The beneficiaries claimed that their loss was caused as a result of their father selling some land for significantly less than its actual value which had the effect of reducing the value of his estate. When their father passed away the beneficiaries' mother inherited his estate. It was only after their mother passed away, that the beneficiaries were to receive their inheritance.
The beneficiaries claimed that their father had agreed to sell the land at too low a value only because of either (i) fraud, (ii) facility and circumvention (which is the legal term for where someone is in a weakened mental state and someone else takes advantage of this) or (iii) undue influence (which is the legal terms for where someone takes advantage of influence they have over another person) on the part of the individual who purchased the land. They were, however, unsuccessful in persuading the Judge that claims on any of these bases should be allowed to go ahead.
As regards to their claim of fraud the Judge was satisfied that it was bound to fail because they had not given a proper explanation in their pleadings of the basis on which any fraud was alleged to have occurred. You cannot proceed with a claim based on fraud committed by another party unless you are able to do this. The Judge was also satisfied that the purchaser did not owe any legal duty to the beneficiaries not to commit any fraud against their father so there was no legal basis which would entitle them to personally recover damages, even if it could have been shown that a fraud had occurred. The beneficiaries were too far removed. It was the beneficiaries' father who would have had the right to raise an action in relation to any fraud. Following his death, it was their mother, who was once removed, who then inherited their father's estate. The beneficiaries only inherited after the death of their mother, making them twice removed.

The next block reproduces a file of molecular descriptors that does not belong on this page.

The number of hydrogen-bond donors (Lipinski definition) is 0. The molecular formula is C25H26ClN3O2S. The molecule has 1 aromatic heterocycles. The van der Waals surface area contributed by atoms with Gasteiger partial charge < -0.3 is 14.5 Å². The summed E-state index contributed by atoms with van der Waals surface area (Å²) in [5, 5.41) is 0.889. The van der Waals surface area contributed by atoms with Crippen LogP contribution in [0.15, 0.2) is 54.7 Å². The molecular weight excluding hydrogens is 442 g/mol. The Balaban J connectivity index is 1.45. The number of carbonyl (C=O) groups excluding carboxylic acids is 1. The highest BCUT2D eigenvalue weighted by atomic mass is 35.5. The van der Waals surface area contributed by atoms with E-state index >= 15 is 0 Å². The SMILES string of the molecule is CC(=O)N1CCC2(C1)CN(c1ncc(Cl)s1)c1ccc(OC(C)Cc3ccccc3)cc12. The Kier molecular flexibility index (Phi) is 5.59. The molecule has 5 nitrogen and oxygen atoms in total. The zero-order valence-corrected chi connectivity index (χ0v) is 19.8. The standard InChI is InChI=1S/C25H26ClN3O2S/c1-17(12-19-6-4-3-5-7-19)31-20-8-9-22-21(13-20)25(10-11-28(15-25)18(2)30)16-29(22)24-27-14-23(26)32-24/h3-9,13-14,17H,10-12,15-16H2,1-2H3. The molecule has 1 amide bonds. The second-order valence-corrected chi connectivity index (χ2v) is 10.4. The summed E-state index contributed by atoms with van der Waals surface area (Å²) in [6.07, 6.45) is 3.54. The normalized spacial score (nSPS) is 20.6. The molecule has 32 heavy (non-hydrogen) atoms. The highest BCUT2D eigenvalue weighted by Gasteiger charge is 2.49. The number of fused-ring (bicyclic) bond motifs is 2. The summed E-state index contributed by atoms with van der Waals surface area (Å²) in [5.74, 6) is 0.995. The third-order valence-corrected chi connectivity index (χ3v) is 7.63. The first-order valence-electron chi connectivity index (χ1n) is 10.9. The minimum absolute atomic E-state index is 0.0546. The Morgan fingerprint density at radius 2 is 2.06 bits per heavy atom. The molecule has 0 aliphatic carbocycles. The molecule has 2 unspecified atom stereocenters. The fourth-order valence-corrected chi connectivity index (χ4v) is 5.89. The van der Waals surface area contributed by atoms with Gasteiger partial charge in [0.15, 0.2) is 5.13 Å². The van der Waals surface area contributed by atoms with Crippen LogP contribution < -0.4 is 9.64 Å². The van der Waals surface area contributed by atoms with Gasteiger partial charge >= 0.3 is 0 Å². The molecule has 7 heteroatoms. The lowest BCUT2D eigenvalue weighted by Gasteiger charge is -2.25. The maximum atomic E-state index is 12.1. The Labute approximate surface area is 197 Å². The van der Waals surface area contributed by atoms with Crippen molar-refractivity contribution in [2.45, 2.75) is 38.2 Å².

The beneficiaries got into difficultly with their claims of facility and circumvention and undue influence because they were asking the court to award them damages. The Judge held that, in these types of circumstances, there was no entitlement for beneficiaries to claim damages. If the beneficiaries could prove that the transfer of the land had been improper because of that type of behaviour then they should challenge the deed which transferred the land. The legal way in which this could be done was to raise an action to have the deed reduced so that it was as if the transfer of the land had never occurred. They could not avoid this process and simply try to get financial compensation by an award of damages.